Vodka Is For Cougars; Will Renew Your Masculinity


The overlords of advertising seem confused on a very important point: should vodka be girly or manly? Or is it the realm of that strange and exotic creature, the cougar? Millions of dollars hang in the balance. picks up on a Bloomberg report that the producer of Smirnoff vodka plans to increase marketing to “middle aged women,” and points out that marketers have been positioning vodka as the “cougar” drink of choice:

Gruppo Campari’s Skyy Vodka and X-Rated Fusion Liqueur have been catering to the cougar crowd for at least a couple of years. For Mother’s Day 2008, X-Rated crowned Anne Bancroft’s Mrs. Robinson as the hottest cougar in movie and TV history after conducting an online poll. That same year Skyy and X-rated supplied CBS’s with eight cougar-inspired drink recipes for Valentine’s Day, including Sweet Ben’s Pink Lemonade (another nod to Mr. Robinson).

Bloomberg says that in the United States, women make 62 percent of vodka purchases in stores. In Russia, vodka is considered a manly drink, but for the past couple of years marketers have been trying to come up with a brand for the ladies. Per a Times report in 2008:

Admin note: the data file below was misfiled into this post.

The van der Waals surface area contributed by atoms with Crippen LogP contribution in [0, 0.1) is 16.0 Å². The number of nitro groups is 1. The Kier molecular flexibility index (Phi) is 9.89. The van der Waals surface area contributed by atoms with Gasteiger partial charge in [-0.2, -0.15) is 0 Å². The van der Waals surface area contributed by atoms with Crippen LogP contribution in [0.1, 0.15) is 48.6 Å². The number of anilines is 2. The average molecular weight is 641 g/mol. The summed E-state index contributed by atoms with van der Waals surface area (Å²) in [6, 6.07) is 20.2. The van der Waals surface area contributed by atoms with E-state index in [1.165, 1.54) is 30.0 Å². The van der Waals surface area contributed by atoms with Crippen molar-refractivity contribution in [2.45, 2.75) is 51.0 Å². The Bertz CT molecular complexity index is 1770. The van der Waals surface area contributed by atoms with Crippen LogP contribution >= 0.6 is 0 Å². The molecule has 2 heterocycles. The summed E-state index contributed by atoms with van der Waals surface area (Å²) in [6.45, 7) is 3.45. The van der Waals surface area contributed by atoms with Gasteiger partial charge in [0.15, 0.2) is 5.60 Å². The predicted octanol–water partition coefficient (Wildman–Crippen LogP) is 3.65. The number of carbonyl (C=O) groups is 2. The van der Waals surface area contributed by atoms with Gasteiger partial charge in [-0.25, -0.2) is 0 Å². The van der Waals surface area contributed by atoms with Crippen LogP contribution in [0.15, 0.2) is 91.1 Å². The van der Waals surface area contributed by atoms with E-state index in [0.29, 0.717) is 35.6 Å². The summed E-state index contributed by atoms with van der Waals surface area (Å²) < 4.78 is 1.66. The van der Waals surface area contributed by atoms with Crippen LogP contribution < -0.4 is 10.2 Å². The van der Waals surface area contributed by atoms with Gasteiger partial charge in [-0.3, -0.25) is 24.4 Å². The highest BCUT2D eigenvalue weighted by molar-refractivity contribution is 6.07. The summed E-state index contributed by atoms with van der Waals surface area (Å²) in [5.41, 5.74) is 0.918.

The concept is a radical one for Russia and violates a golden rule of alcohol marketing: never advertise solely to women.
“You alienate the men, and women think it’s too girly and feminine,” said Adrian Goldthorpe of FutureBrand, a global branding consultancy that counts Russian vodka distributors among its clients.

To further confuse my ladybrain, this Ketel One ad from last year struck the same “Let Men Be Men” tone we’ve been hearing a lot of lately.

Vodka marketers are going to have to get their story straight. In the meantime, I’ll have a beer.

Calling All Cougars: Smirnoff Wants To Be Your Brand [Portfolio]
Diageo Sees U.S. iPhone Users, Women As Boon To Price [Bloomberg]

Related: Ketel One Targets Manly Men In First TV Ads [AdWeek]
Russian Vodka With a Feminine Kick [NYT]

Earlier: The Dockers Man-ifesto: Pants, Pants Devolution
Woes Of Bros: Super Bowl Ads Star Pathetic Men — And The Women Who Ruined Them

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